I believe without that national championship, coaching miscues such as the clock mismanagement gaffe at the end of last season's loss to Ole Miss would be held against Miles even more. But even if Miles didn't have a national title, I'm not sure he should be labeled underachieving.

Historically, LSU hasn't been all that dominant a program. LSU managed one national championship in more than a century of play before Saban arrived before the 2000 season and led the Tigers to a national title in 2003.

Saban also has won a national championship at Alabama and guided frequently underachieving Michigan State to 10 victories in 1999. Maybe the question isn't whether Miles has underachieved at LSU, but rather did Saban overachieve there?


'Cane concerns

How do you see Miami's season going? I know the Hurricanes have a tough schedule, but quarterback Jacory Harris should improve greatly as a junior. In addition, I think the running backs will be better as well as the defensive line. What do you think?
Raymond
Omaha, Neb.

If the Hurricanes can survive the first five games of the season, anything is possible.

After opening with Florida A&M, they have three consecutive road games - against Ohio State, Pittsburgh and Clemson - before returning home to play Florida State. That's a grind.

Of course, the same thing was said last season, when Miami opened against Florida State, Georgia Tech, Virginia Tech and Oklahoma. The Hurricanes went 3-1, so one has to be careful not to underestimate them.

Harris did have a strong season in '09 and figures to be better as a junior. The running game is a concern, though. Damien Berry and Lamar Miller are promising young talents, but Graig Cooper could miss the season with a torn ACL suffered in the Champs Sports Bowl.

The offensive line - which had issues last season - is now without tackle Jason Fox, who was the unit's best blocker. Major improvement is needed there. Miami's defense was good last season and projects to be better.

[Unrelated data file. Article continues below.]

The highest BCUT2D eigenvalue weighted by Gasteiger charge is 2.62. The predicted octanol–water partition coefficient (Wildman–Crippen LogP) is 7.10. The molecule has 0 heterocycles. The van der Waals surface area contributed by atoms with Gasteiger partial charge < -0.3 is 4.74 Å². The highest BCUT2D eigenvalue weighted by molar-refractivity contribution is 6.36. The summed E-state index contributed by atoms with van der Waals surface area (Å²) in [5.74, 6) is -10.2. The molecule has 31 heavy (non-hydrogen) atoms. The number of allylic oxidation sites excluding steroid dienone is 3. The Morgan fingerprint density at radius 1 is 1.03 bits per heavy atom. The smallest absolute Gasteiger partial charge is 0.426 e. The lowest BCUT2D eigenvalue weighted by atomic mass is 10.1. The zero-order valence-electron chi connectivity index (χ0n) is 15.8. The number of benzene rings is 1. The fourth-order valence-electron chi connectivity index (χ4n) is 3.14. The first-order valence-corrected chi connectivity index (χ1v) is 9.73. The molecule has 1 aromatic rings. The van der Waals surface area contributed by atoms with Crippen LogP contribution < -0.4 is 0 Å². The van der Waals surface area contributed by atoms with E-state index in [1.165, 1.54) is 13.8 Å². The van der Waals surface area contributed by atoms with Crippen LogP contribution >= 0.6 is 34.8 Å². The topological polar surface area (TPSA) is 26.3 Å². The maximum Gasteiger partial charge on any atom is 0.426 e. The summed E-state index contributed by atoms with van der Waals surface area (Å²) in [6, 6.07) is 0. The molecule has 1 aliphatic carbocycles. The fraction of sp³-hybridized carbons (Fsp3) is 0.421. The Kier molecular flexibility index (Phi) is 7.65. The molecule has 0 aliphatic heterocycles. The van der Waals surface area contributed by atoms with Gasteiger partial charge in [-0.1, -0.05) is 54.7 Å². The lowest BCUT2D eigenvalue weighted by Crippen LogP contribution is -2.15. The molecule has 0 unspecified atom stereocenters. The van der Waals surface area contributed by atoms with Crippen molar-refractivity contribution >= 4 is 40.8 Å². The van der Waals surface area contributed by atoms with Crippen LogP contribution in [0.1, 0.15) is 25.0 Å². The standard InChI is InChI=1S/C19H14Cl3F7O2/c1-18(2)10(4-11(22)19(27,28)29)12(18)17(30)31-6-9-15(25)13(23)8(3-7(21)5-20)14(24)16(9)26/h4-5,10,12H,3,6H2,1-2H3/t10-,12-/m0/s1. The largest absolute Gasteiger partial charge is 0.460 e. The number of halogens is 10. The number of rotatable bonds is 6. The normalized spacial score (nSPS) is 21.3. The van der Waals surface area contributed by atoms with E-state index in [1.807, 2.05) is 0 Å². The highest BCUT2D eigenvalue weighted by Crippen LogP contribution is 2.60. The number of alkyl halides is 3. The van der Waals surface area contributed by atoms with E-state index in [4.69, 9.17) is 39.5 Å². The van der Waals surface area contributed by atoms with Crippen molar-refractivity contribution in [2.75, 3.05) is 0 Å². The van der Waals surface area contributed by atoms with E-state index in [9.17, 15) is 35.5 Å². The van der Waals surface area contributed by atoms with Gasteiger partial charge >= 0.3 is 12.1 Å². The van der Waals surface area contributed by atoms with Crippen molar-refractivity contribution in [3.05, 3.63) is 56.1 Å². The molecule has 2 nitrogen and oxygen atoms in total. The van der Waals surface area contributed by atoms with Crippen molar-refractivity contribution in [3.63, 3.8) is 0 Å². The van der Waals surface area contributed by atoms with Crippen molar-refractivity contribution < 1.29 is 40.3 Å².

The Hurricanes will be a strong contender for the ACC championship, though I'll take Virginia Tech to win the Coastal Division. I'd project Miami to contend for second place in the division, which is the toughest of the two in the ACC, and post as many as 10 victories.


Tiger dreams

Does Missouri have the talent to contend for the national title?
Mark
St. Louis

As mentioned above, Missouri was ranked No. 1 in December 2007, so the Tigers shouldn't be dismissed as contenders. Crazier things have happened, right?

Right?

Maybe not. And the reason is simple: Defense.

Blaine Gabbert may be the best quarterback in the Big 12, and that's a great place to start to build a championship team. They also have a solid running back in Derrick Washington, and kicker Grant Ressel should be one of the best in the country. No doubt, the Tigers will score a lot. Last season, they averaged 29 points per game.

The Tigers' problem is an inability to keep opponents off the scoreboard. Last season, they surrendered at least 33 points in four of their five losses. They also gave up 39 in a win over Kansas. Overall, they allowed an average of 25.5 points per game to rank 59th in the nation in scoring defense, and that was with linebacker Sean Weatherspoon, who projects as a first-round selection in next week's NFL draft.